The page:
male no 31.618056 21.960993
yes 27.276022 40.821484

2.3. Iteration over groups

We have discussed earlier that GroupBy function creates a GroupBy object, which stores the values in dictionary style key-value pair. To demonstrate this concept, we will apply a for loop on GroupBy object
# let get the shape of each group, when we GroupBy 'pclass'
for (name, group) in titanic.groupby('pclass'):
print(f"{name}: shape={group.shape}")
1: shape=(216, 10)
2: shape=(184, 10)
3: shape=(491, 10)

3. AGGREGATE, FILTER, TRANSFORM, APPLY

GroupBy objects have aggregate(), filter(), transform(), and apply() methods that efficiently implement a variety of useful operations before combining the grouped data
First step is to construct a DataFrame for this discussion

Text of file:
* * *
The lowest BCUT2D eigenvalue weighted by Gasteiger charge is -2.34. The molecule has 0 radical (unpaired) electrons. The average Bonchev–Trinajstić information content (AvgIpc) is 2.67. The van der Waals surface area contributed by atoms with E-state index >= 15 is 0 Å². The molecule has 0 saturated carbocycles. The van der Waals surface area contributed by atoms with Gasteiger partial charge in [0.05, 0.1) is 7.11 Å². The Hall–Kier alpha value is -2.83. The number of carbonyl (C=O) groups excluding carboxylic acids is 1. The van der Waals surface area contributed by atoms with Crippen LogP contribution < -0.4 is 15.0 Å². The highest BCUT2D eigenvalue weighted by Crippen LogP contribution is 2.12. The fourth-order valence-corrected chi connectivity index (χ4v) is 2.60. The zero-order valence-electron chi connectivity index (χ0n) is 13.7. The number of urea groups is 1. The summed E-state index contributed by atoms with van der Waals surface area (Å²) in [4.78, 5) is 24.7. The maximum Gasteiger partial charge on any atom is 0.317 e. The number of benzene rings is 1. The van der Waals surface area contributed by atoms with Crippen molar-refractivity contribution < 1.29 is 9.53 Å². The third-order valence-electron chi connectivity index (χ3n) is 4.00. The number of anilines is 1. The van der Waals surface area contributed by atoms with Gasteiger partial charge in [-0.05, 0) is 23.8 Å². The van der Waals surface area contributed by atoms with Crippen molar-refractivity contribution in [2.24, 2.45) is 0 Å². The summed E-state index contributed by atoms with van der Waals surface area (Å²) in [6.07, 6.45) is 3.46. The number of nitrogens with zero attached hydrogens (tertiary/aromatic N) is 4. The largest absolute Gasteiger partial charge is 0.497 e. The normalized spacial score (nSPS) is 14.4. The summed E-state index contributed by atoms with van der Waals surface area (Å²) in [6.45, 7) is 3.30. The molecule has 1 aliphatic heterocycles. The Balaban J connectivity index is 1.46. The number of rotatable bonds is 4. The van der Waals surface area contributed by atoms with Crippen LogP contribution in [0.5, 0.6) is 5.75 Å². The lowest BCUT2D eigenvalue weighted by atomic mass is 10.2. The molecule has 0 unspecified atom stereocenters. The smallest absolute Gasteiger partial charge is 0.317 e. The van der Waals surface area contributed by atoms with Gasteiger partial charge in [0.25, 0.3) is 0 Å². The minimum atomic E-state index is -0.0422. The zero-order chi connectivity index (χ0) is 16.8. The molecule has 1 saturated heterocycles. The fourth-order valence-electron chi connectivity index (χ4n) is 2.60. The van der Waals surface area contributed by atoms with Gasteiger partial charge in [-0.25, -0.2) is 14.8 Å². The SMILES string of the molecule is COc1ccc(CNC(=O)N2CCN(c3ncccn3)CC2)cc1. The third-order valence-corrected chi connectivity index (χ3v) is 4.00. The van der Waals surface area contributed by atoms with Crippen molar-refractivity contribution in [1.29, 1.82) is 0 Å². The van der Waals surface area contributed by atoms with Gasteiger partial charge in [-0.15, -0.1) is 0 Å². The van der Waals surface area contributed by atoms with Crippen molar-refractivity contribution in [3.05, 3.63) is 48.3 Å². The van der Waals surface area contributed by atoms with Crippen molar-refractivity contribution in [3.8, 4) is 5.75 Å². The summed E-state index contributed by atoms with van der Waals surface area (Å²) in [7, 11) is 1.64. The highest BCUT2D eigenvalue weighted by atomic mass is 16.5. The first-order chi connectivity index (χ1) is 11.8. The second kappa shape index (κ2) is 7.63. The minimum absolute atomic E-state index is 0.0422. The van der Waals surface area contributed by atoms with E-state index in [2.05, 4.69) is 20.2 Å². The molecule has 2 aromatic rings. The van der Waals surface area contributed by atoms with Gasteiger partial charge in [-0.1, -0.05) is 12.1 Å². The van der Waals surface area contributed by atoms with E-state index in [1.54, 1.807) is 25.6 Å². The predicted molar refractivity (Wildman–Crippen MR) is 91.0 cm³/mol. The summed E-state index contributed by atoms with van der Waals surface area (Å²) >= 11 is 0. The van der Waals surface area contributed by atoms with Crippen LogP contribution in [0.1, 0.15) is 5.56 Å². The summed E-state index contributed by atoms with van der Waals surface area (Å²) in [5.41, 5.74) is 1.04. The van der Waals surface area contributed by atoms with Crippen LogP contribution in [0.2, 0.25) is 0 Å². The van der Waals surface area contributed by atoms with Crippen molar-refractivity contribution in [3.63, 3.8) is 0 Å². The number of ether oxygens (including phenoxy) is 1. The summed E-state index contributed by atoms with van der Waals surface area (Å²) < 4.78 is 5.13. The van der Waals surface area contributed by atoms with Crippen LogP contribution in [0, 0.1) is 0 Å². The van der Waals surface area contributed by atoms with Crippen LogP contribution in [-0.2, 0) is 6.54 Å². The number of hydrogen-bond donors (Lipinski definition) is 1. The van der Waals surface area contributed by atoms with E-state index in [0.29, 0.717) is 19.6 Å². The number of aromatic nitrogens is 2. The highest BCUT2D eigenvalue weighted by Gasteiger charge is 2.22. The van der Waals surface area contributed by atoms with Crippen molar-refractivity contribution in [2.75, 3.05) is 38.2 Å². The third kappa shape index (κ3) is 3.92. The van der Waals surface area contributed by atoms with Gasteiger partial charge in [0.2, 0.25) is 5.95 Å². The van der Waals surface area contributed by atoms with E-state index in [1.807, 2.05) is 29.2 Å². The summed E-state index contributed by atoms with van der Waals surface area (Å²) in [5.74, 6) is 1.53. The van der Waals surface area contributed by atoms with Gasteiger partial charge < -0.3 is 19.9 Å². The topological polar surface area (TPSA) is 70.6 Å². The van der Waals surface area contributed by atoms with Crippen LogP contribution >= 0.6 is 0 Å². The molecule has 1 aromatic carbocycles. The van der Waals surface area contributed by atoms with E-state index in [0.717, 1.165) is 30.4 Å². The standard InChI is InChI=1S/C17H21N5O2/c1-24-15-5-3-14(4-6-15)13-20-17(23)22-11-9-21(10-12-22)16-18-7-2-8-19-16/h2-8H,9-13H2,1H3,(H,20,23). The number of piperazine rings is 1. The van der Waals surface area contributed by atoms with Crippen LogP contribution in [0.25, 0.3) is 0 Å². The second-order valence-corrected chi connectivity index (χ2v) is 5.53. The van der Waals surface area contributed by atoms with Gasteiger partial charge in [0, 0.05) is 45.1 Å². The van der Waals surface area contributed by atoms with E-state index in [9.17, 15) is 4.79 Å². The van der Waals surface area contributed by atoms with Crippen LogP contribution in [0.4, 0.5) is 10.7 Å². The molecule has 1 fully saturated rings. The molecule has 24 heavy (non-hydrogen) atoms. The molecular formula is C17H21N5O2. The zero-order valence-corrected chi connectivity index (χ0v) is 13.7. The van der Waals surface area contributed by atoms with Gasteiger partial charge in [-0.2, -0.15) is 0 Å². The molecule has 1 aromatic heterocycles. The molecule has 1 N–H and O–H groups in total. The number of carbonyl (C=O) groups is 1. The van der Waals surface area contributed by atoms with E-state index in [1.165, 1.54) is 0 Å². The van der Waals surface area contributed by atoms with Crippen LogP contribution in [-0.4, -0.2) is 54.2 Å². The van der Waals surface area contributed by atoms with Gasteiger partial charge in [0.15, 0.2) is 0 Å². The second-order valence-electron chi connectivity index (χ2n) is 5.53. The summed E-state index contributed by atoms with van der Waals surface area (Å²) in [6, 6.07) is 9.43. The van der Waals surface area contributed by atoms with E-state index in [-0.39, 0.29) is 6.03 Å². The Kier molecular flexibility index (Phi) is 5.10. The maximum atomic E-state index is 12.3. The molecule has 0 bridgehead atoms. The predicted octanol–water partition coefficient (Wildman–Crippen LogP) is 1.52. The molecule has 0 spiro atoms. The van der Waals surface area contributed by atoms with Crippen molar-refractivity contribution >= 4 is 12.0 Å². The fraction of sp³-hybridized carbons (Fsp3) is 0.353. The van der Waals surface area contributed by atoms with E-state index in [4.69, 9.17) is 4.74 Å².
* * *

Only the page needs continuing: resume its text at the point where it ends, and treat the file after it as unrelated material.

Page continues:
rand = np.random.RandomState(42)
df = pd.DataFrame({'key': ['A','B','C','A','B','C'],
'data1': rand.randint(1,10, size=6),
'data2': rand.randint(1,20, size=6)})
​
print(df)
key data1 data2
0 A 7 11
1 B 4 11
2 C 8 4
3 A 5 8
4 B 7 3
5 C 3 2

3.1. Aggregation

In the above example, we just calculated a single aggregator(mean), however using the aggregate() method, we can compute multiple aggregators in a single command. The aggregate() method takes a string, a function or a list of all the required aggregates to compute.
# passing list of aggregators we need for the data1 and data 2
df.groupby('key').aggregate([min,max,np.median,np.mean,np.std])
data1 data2
min max median mean std min max median mean std
key
A 5 7 6.0 6.0 1.414214 8 11 9.5 9.5 2.121320
B 4 7 5.5 5.5 2.121320 3 11 7.0 7.0 5.656854
C 3 8 5.5 5.5 3.535534 2 4 3.0 3.0 1.414214
Let suppose, we don’t want to compute one type of aggregator for all columns, rather, we want to compute median for data1 and mean for data2
# we will pass the dictionary of key(column-name) and value(aggregator)
df.groupby('key').aggregate({'data1':np.median,
'data2':np.mean})
data1 data2
key
A 6.0 9.5